How Do People Respond to the Idea of Educational Signaling?
July 1, 2012 Leave a comment
There’s an ongoing debate among social science policy wonks about whether the value of a college education is concentrated in the actual skills you learn, or in its “signaling” power — i.e. the degree to which a diploma tells people you’re not a moron. One thing that’s still relatively unknown is how the concept of signaling influences people’s decisions about attending post-secondary institutions. Will people like that they can have their sole focus be on getting a crucial piece of paper, or will they be turned off by the fact that their learning isn’t that important?
A new study in the Journal of Consumer Psychology hints at a piece of the answer. The researchers examined how a person’s implicit beliefs about their ability to change influenced how they responded to advertisements that either made a signaling appeal (“using this will make you look smart”), or a self-improvement appeal (“using this will make you smarter.”) They found that when people didn’t believe they could change, they were more drawn to signaling appeals. On other hand, when people believed they were capable of changing, they were more likely to be drawn to self-improvement appeals.
In two studies, we propose, and find, that consumers who believe their personal qualities are fixed and cannot be developed through their own efforts (entity theorists) are more responsive to an advertising message that incorporates a signaling appeal for the brand (“there’s no better way to show others that you have a modern up-to-date sense of beauty”). In contrast, we find that consumers who believe that their personal qualities are malleable and can be developed if they exert effort (incremental theorists) are more responsive to an advertising message that incorporates a self-improvement appeal for the brand (“there’s no better way for you to learn how to have a modern up-to-date sense of beauty”).
The first experiment used ads for eye shadow, but the second experiment involved a product that helps you do better Microsoft Excel analysis — something more akin to purchasing education. Though the results of the study are fairly intuitive — people who think they can’t get better would rather appear better than try to get better — the findings suggest something interesting about the effect of perceptions on enrollment patterns. Students who believe they can change tend to be the extreme achievers who populate the long tail of the “achievement” distribution. The reason for this is that when you believe your ability is fixed, any failure becomes a disaster because it proves that you are permanently bad at something. You end up taking fewer risks and shying away from challenges. On the other hand, when you believe ability is malleable, failure is merely an indication there is something you should and can get better at.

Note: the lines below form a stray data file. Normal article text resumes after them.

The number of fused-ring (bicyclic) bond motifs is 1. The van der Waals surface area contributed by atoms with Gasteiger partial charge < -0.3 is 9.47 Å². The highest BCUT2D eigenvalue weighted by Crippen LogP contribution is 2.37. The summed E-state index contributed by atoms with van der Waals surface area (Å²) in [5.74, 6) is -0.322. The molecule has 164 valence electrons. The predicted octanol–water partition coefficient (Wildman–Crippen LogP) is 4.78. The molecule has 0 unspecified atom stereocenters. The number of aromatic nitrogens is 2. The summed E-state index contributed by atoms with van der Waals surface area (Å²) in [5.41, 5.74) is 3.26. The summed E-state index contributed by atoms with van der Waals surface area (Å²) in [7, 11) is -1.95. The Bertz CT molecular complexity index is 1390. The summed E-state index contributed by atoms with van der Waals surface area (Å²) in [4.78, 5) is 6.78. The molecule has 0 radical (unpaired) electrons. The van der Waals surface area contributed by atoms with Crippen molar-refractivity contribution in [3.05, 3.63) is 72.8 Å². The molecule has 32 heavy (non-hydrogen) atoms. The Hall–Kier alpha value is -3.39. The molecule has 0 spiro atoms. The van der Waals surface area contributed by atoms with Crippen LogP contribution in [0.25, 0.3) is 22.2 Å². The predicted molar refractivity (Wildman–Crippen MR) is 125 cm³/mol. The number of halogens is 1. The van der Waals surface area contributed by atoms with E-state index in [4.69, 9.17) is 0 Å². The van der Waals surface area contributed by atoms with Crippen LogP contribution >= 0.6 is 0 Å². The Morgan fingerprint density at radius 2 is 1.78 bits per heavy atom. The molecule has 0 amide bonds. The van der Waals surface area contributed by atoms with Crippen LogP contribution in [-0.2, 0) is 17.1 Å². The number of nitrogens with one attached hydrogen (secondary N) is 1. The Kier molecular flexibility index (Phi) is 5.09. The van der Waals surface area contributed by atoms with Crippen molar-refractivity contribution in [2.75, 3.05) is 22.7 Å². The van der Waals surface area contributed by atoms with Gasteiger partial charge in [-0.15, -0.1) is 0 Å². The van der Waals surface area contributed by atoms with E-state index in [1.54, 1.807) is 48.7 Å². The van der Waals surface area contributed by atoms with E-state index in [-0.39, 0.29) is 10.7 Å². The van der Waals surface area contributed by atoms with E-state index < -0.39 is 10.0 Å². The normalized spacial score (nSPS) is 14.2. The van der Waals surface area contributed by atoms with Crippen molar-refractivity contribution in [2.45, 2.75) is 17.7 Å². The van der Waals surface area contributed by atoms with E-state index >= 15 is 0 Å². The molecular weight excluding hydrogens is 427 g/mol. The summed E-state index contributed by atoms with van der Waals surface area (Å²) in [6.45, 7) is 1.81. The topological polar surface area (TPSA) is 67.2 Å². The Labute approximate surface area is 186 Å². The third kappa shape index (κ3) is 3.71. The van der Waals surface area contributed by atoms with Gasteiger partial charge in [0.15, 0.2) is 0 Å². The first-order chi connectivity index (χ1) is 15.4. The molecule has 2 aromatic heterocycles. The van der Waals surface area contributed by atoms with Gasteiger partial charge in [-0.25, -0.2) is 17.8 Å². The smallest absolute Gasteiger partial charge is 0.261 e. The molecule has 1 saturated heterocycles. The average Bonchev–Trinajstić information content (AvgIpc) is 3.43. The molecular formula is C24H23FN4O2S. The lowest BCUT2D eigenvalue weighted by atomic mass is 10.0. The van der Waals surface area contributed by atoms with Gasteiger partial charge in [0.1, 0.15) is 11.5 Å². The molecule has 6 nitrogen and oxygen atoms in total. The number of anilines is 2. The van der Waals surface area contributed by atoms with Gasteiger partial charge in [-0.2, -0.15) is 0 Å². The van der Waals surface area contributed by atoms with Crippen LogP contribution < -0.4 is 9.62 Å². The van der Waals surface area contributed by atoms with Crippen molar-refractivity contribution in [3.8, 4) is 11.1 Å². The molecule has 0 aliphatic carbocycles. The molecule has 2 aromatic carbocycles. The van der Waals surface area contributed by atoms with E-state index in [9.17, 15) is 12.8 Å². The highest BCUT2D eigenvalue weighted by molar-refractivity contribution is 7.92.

The result is that colleges ought to attract more high-achieving incremental theorists by playing up their high self-improvement value (“you learn a lot at Harvard”) rather than their signaling value (“A Harvard degree will take you places.”) I don’t know how likely it is that this difference is significant, but theoretically in the long run schools that do more to signal their signaling value will attract more entity theorists, have lower achievement than a comparable school that emphasizes self-improvement, and see their relative signaling value will go down.
Of course one thing colleges could do is simply push both their signaling and self-improvement value, a strategy the researchers suggest could be very useful for driving beneficial behavior in realms beyond beauty or higher education.
Dual ad appeals might also be appropriate for non-profit organizations and social marketing contexts. For example, appeals for immunizing children might use a signaling appeal for entity theorists: “Show you are a Mom who knows what’s best for your child by immunizing your son or daughter against common childhood diseases.” And, for incremental theorists, a self- improvement appeal could be most effective: “Learn how to be a better Mom who knows what’s best for your child by asking your doctor how to immunize your son or daughter against common childhood diseases.”
Better targeting of individual preferences for “showing” or “being” could also help people make better financial decisions (“be/show you’re responsible by enrolling in a 401k”) or eat better (be/show you’re healthy by not eating at Wendy’s.”) The tricky part is finding out who’s an entity theorist and who’s an incremental theorist. The problem wouldn’t exist if we lived in a fascist utopia full of mandated social psychological exams, but since that’s not the case the best solution is probably to push employers and non-profits to do a little more short and simple psychological profiling of the people they deal with.
Park, J.K. & John, D.R. (2012). Capitalizing on brand personalities in advertising: The influence of implicit self-theories on ad appeal effectiveness Journal of Consumer Psychology DOI: 10.1016/j.jcps.2011.05.004